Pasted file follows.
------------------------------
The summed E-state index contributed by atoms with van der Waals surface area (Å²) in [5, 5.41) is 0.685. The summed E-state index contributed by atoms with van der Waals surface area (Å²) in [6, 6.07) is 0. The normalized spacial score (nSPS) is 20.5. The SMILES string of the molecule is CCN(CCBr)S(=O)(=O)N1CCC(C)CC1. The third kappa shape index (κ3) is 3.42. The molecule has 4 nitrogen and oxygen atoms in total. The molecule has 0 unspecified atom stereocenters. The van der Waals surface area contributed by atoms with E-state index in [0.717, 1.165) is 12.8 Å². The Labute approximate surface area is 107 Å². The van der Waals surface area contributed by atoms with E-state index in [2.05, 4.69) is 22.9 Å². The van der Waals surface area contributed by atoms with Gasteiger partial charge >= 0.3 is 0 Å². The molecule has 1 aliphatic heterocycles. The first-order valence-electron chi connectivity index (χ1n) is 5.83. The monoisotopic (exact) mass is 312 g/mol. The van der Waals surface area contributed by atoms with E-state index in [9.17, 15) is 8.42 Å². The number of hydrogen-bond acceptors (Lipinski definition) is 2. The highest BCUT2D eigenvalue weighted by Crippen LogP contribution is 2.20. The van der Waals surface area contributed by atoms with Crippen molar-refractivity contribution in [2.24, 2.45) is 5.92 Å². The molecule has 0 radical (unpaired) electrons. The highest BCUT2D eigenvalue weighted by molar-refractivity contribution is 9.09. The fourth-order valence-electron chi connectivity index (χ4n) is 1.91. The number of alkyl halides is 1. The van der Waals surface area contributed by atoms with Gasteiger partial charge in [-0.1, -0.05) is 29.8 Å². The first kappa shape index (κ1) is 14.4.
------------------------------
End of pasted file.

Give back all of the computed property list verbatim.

The summed E-state index contributed by atoms with van der Waals surface area (Å²) in [5, 5.41) is 0.685. The summed E-state index contributed by atoms with van der Waals surface area (Å²) in [6, 6.07) is 0. The normalized spacial score (nSPS) is 20.5. The SMILES string of the molecule is CCN(CCBr)S(=O)(=O)N1CCC(C)CC1. The third kappa shape index (κ3) is 3.42. The molecule has 4 nitrogen and oxygen atoms in total. The molecule has 0 unspecified atom stereocenters. The van der Waals surface area contributed by atoms with E-state index in [0.717, 1.165) is 12.8 Å². The Labute approximate surface area is 107 Å². The van der Waals surface area contributed by atoms with E-state index in [2.05, 4.69) is 22.9 Å². The van der Waals surface area contributed by atoms with Gasteiger partial charge >= 0.3 is 0 Å². The molecule has 1 aliphatic heterocycles. The first-order valence-electron chi connectivity index (χ1n) is 5.83. The monoisotopic (exact) mass is 312 g/mol. The van der Waals surface area contributed by atoms with E-state index in [9.17, 15) is 8.42 Å². The number of hydrogen-bond acceptors (Lipinski definition) is 2. The highest BCUT2D eigenvalue weighted by Crippen LogP contribution is 2.20. The van der Waals surface area contributed by atoms with Crippen molar-refractivity contribution in [2.24, 2.45) is 5.92 Å². The molecule has 0 radical (unpaired) electrons. The highest BCUT2D eigenvalue weighted by molar-refractivity contribution is 9.09. The fourth-order valence-electron chi connectivity index (χ4n) is 1.91. The number of alkyl halides is 1. The van der Waals surface area contributed by atoms with Gasteiger partial charge in [-0.1, -0.05) is 29.8 Å². The first kappa shape index (κ1) is 14.4.